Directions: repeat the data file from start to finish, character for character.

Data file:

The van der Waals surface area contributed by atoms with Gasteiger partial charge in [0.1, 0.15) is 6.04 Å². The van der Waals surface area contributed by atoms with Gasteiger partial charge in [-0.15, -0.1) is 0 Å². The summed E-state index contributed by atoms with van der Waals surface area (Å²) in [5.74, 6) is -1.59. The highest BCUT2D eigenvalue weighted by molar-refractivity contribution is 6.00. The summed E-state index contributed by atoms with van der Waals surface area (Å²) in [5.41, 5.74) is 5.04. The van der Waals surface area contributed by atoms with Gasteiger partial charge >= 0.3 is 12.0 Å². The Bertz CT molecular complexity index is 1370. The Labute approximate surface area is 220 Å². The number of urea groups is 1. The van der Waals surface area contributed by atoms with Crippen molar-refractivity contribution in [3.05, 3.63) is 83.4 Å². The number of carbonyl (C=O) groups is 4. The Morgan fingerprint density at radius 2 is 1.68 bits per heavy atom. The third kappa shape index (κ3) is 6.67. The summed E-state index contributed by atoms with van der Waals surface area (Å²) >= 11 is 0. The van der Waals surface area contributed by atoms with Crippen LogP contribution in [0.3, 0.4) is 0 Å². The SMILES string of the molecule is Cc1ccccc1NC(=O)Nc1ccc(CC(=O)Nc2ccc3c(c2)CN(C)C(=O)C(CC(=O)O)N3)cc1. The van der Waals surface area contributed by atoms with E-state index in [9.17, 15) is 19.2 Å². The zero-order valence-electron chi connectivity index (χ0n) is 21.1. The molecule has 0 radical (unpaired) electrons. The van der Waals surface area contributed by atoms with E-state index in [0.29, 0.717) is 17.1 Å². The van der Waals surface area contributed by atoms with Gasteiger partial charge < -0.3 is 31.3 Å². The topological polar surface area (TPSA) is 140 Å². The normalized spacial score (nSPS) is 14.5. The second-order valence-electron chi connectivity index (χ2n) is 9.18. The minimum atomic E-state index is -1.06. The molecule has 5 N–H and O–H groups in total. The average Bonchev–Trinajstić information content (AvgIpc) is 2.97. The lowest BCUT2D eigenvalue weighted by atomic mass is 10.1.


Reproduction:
The van der Waals surface area contributed by atoms with Gasteiger partial charge in [0.1, 0.15) is 6.04 Å². The van der Waals surface area contributed by atoms with Gasteiger partial charge in [-0.15, -0.1) is 0 Å². The summed E-state index contributed by atoms with van der Waals surface area (Å²) in [5.74, 6) is -1.59. The highest BCUT2D eigenvalue weighted by molar-refractivity contribution is 6.00. The summed E-state index contributed by atoms with van der Waals surface area (Å²) in [5.41, 5.74) is 5.04. The van der Waals surface area contributed by atoms with Gasteiger partial charge >= 0.3 is 12.0 Å². The Bertz CT molecular complexity index is 1370. The Labute approximate surface area is 220 Å². The number of urea groups is 1. The van der Waals surface area contributed by atoms with Crippen molar-refractivity contribution in [3.05, 3.63) is 83.4 Å². The number of carbonyl (C=O) groups is 4. The Morgan fingerprint density at radius 2 is 1.68 bits per heavy atom. The third kappa shape index (κ3) is 6.67. The summed E-state index contributed by atoms with van der Waals surface area (Å²) >= 11 is 0. The van der Waals surface area contributed by atoms with Crippen LogP contribution in [0.3, 0.4) is 0 Å². The SMILES string of the molecule is Cc1ccccc1NC(=O)Nc1ccc(CC(=O)Nc2ccc3c(c2)CN(C)C(=O)C(CC(=O)O)N3)cc1. The van der Waals surface area contributed by atoms with E-state index in [9.17, 15) is 19.2 Å². The zero-order valence-electron chi connectivity index (χ0n) is 21.1. The molecule has 0 radical (unpaired) electrons. The van der Waals surface area contributed by atoms with E-state index in [0.29, 0.717) is 17.1 Å². The van der Waals surface area contributed by atoms with Gasteiger partial charge < -0.3 is 31.3 Å². The topological polar surface area (TPSA) is 140 Å². The normalized spacial score (nSPS) is 14.5. The second-order valence-electron chi connectivity index (χ2n) is 9.18. The minimum atomic E-state index is -1.06. The molecule has 5 N–H and O–H groups in total. The average Bonchev–Trinajstić information content (AvgIpc) is 2.97. The lowest BCUT2D eigenvalue weighted by atomic mass is 10.1.